What is a college’s responsibility to parents when a student is suicidal?

CLINTON, N.Y. — In the days after her son Graham hanged himself in his dormitory room at Hamilton College, Gina Burton went about settling his affairs in a blur of efficiency, her grief tinged with a nagging sense that something did not add up.She fi...
Published: 05/24/18
Hillsborough teachers hope to get some, but not all of their raise money

Hillsborough teachers hope to get some, but not all of their raise money

TAMPA — Teachers in Hillsborough County came closer on Wednesday to reaching an agreement with the school district that would give them most, but not all of the pay they expected this past year.The deal, if it happens, will end a year-long conflict t...
Published: 05/23/18
Ridgewood High faithful recall ‘Pride of Pasco’ as school forges a new path

Ridgewood High faithful recall ‘Pride of Pasco’ as school forges a new path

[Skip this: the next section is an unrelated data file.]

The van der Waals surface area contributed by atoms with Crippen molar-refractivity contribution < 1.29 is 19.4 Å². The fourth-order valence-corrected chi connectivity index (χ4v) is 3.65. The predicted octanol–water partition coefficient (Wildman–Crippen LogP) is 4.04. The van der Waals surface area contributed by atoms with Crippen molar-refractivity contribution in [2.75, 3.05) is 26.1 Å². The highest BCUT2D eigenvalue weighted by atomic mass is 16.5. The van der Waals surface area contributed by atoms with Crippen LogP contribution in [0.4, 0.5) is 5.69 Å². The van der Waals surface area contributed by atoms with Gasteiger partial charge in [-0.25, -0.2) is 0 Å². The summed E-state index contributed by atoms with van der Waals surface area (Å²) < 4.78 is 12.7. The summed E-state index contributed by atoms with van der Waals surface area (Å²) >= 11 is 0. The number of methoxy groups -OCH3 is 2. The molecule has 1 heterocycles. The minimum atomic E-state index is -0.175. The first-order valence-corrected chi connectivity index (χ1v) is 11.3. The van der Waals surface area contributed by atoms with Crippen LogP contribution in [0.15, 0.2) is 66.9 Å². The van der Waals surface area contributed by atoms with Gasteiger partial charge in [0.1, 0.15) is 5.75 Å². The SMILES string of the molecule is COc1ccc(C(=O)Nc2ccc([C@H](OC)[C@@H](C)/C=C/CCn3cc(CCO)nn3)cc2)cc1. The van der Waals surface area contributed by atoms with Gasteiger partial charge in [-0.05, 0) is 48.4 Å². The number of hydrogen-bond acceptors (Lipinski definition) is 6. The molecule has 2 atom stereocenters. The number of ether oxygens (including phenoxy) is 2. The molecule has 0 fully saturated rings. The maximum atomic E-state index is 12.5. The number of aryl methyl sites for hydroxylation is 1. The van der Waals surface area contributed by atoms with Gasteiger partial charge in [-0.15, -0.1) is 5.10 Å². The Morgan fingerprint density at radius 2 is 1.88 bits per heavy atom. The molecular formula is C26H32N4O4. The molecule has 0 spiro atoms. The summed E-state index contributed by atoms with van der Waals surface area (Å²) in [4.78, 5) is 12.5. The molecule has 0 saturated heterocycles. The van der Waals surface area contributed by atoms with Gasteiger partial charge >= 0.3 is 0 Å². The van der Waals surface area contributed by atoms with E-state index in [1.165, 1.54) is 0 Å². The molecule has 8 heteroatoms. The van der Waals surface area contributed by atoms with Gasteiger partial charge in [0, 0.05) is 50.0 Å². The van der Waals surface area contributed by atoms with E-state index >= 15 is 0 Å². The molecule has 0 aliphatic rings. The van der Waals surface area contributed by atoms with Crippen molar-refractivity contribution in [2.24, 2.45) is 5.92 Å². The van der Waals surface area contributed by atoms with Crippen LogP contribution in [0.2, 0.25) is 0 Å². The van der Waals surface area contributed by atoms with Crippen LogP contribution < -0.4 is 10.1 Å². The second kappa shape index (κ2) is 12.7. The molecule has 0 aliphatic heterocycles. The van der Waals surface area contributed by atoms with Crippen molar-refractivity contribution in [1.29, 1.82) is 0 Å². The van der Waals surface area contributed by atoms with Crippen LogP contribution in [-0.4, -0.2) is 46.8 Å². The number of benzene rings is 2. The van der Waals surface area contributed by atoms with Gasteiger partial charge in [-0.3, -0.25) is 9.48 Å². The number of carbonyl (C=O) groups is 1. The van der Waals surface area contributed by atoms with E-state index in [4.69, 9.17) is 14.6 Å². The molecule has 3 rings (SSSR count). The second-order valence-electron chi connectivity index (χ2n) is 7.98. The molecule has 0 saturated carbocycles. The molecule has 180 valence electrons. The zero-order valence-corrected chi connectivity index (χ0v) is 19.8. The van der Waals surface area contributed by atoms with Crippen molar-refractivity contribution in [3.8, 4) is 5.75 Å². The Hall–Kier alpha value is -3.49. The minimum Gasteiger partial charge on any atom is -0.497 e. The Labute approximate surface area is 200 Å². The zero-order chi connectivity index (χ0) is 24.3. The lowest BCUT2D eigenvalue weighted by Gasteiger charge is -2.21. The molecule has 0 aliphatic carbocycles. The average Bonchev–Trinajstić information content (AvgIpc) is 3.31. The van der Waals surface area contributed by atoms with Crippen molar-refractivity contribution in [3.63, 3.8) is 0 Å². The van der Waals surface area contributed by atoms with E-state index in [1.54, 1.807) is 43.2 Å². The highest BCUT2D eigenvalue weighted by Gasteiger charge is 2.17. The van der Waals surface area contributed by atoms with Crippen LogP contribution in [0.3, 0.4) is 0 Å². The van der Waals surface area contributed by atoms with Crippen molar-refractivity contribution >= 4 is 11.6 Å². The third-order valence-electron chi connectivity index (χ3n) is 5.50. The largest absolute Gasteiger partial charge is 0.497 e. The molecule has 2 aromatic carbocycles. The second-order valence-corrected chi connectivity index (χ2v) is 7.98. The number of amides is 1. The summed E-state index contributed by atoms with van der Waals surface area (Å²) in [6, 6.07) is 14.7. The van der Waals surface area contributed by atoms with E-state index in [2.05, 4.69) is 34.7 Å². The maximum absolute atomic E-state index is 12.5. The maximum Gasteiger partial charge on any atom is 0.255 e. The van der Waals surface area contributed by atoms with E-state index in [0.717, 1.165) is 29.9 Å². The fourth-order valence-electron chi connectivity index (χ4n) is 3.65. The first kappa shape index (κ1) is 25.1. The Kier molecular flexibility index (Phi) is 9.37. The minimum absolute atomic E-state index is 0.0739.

NEW PORT RICHEY — The line snaked through the hallways and into the cafeteria, as the Ridgewood High faithful waited for their chance to secure a piece of the school’s 40-year history.They came by the hundreds — current and former students, staff and...
Published: 05/23/18
Words of wisdom from Class of 2018 on how school shootings have transformed them

Words of wisdom from Class of 2018 on how school shootings have transformed them

TAMPA — The pain of the Parkland shootings Feb. 14 was fresh on the minds of Hillsborough County’s graduating seniors when about 300 of them received an assignment. Write a 250-word essay on how decades of school shootings have touched y...